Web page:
Achillea x schwellenberg
at Digging Dog
Longwood Hybrid Yarrow
Legend has it that Achilles used this plant to heal
his soldiers’ wounds after battle. As a folk
remedy, its leaves are prescribed to soothe abrasions
and toothache. We find this sturdy, dependable plant
the perfect remedy for many design situations. The broad, flat flower heads enhance horizontal elements, their colors blending with other perennials. Spicy smelling, fernlike foliage and strong
straight stems add to overall attractiveness. Spreading
and drought tolerant, Yarrow seems to thrive on
neglect, can handle ocean spray and will bloom again in
the fall if cut back in midsummer.
Achillea x schwellenberg
This hard working hybrid Yarrow has plenty to brag about: dazzling deep golden flower heads wielded atop an upstanding, compact bushy foundation of handsomely arranged stalks and delicate-looking feather fine silver-green foliage. Springing from an Achillea filipendulina and Achillea ptarmica cross that was introduced in 1987 by Longwood Gardens in collaboration with the National Arboretum, Achillea x schwellenberg proposes additional attributes such as copious blooms, no self-seeding and enough pluck to thrive just about anywhere, including the humid southeast.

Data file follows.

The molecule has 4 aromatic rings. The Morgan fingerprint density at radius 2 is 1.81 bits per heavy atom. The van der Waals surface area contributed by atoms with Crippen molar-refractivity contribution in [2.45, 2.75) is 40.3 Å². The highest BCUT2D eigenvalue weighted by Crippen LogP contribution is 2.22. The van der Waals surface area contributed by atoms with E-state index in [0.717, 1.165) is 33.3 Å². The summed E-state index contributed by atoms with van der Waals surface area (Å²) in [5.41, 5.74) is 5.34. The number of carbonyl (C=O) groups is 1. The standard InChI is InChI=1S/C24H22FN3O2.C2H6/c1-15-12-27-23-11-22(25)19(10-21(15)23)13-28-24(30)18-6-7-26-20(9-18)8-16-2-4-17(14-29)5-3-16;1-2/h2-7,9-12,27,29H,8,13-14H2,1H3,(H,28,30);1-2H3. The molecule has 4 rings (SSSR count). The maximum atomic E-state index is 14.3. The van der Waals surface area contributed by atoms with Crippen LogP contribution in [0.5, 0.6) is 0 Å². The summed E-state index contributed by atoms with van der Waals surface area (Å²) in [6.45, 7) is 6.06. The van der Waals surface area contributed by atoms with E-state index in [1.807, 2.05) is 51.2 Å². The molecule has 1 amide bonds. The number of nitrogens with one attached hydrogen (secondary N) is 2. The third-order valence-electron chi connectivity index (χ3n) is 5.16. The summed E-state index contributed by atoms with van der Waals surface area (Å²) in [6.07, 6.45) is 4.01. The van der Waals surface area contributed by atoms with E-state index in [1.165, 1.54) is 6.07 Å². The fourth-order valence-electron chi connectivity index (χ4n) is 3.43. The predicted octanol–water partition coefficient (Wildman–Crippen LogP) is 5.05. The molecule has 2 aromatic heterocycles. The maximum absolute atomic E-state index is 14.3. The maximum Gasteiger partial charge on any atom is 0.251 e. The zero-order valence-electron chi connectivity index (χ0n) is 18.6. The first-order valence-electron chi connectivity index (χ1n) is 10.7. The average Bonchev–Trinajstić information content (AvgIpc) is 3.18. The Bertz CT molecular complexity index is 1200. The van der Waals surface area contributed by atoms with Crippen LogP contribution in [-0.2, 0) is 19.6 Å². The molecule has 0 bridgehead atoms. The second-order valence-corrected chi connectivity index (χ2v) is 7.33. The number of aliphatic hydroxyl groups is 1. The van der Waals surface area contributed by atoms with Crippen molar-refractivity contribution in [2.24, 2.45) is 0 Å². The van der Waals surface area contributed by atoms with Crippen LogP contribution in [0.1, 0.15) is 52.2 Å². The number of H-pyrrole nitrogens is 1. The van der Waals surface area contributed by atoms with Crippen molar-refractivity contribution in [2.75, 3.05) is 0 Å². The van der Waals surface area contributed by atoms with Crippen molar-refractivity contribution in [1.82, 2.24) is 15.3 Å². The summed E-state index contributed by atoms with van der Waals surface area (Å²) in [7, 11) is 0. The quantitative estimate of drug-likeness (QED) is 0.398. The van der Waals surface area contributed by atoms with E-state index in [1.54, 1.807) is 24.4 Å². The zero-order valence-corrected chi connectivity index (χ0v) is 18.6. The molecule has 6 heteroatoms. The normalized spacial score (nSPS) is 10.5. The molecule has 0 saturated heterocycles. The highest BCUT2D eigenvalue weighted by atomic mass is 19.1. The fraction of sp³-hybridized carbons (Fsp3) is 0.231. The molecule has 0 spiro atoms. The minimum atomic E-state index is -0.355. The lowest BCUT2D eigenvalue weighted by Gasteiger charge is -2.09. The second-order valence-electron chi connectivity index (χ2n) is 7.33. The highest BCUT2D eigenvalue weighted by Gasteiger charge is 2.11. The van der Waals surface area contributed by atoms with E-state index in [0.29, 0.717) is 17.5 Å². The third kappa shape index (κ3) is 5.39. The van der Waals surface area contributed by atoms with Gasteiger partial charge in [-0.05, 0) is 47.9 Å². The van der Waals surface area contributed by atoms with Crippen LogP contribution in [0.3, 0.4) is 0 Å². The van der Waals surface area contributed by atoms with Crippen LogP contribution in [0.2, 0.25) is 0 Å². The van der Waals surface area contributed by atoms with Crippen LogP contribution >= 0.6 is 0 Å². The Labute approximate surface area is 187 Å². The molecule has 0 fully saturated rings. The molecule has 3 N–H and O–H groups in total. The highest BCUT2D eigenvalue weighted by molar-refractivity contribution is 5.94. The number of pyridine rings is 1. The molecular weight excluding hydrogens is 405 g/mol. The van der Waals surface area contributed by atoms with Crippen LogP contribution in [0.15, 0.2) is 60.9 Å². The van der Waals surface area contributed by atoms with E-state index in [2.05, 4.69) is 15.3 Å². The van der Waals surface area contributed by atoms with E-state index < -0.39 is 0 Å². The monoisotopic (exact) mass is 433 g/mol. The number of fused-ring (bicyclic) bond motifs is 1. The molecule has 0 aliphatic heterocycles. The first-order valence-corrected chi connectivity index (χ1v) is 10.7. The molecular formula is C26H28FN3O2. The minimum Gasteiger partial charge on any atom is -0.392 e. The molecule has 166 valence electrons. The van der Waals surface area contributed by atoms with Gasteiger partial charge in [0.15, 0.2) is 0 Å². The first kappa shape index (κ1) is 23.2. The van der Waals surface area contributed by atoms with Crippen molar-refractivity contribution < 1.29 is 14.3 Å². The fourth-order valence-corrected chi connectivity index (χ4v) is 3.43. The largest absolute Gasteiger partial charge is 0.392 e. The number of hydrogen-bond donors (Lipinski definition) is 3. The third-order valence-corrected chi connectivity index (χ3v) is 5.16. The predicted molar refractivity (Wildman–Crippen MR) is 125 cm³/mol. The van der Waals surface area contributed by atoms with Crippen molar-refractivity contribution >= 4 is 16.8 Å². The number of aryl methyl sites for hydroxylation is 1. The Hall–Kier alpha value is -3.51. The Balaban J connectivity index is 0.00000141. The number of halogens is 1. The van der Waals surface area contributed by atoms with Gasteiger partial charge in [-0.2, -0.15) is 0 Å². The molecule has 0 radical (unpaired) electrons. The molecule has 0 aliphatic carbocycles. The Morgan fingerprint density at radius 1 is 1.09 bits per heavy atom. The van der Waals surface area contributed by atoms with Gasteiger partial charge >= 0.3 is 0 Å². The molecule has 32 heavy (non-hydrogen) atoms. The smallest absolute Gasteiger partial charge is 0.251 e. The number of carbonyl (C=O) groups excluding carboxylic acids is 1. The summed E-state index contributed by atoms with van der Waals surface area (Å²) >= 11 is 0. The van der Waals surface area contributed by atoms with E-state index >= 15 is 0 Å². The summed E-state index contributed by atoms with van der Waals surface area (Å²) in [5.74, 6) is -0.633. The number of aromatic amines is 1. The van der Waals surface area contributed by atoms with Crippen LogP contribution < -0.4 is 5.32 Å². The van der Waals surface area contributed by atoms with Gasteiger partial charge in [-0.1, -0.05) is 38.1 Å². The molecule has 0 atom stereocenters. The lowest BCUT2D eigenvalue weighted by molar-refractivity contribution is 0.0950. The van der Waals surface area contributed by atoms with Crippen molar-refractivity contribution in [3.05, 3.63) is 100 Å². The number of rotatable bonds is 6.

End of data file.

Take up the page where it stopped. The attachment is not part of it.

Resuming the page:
Size: 18" high x 18"–2' wide; hardy to zone 3.
Achillea x schwellenberg (P-1869)
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Current Staff’s Favorite Plant
Dainty blooms and unfurling leaves forge an early spring treasure trove of color and texture.
In the last ten days, we’ve experienced all kinds of weather at Digging Dog, including frosty mornings, torrential downpours, deafening hail, glorious sunny 70 º afternoons and even sleet! Thankfully spring is almost here and signs of its arrival grow more evident every day. Brimming with possibility, youthful growth and pristine delicacy, the early spring garden is a fresh treasure trove of color and texture. The plants featured in this newsletter caught my eye while walking through the nursery and along the surrounding borders. Hopefully, a handful of them will spark your interest as well! All of us here at the nursery wish you a very happy spring and countless happy afternoons digging in a garden! Digging Dog's mid March 2017 Newsletter Link
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